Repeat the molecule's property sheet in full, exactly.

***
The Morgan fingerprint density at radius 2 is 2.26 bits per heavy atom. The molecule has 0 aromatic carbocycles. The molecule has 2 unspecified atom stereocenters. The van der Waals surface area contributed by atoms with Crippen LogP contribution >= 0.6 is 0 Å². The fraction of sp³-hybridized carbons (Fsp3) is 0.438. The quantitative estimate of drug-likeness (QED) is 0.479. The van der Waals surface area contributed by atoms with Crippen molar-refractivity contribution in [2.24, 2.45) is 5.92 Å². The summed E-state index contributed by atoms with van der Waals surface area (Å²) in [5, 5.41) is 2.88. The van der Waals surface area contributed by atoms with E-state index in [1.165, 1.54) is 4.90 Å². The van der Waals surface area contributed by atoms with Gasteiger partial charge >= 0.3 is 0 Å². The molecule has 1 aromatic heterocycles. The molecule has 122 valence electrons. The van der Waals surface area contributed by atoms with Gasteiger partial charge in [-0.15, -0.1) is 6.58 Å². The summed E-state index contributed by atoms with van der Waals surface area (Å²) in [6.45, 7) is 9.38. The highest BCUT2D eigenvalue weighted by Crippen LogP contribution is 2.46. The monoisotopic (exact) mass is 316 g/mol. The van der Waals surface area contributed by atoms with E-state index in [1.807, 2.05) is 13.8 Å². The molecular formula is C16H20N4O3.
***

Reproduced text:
The Morgan fingerprint density at radius 2 is 2.26 bits per heavy atom. The molecule has 0 aromatic carbocycles. The molecule has 2 unspecified atom stereocenters. The van der Waals surface area contributed by atoms with Crippen LogP contribution >= 0.6 is 0 Å². The fraction of sp³-hybridized carbons (Fsp3) is 0.438. The quantitative estimate of drug-likeness (QED) is 0.479. The van der Waals surface area contributed by atoms with Crippen molar-refractivity contribution in [2.24, 2.45) is 5.92 Å². The summed E-state index contributed by atoms with van der Waals surface area (Å²) in [5, 5.41) is 2.88. The van der Waals surface area contributed by atoms with E-state index in [1.165, 1.54) is 4.90 Å². The van der Waals surface area contributed by atoms with Gasteiger partial charge >= 0.3 is 0 Å². The molecule has 1 aromatic heterocycles. The molecule has 122 valence electrons. The van der Waals surface area contributed by atoms with Gasteiger partial charge in [-0.15, -0.1) is 6.58 Å². The summed E-state index contributed by atoms with van der Waals surface area (Å²) in [6.45, 7) is 9.38. The highest BCUT2D eigenvalue weighted by Crippen LogP contribution is 2.46. The monoisotopic (exact) mass is 316 g/mol. The van der Waals surface area contributed by atoms with E-state index in [1.807, 2.05) is 13.8 Å². The molecular formula is C16H20N4O3.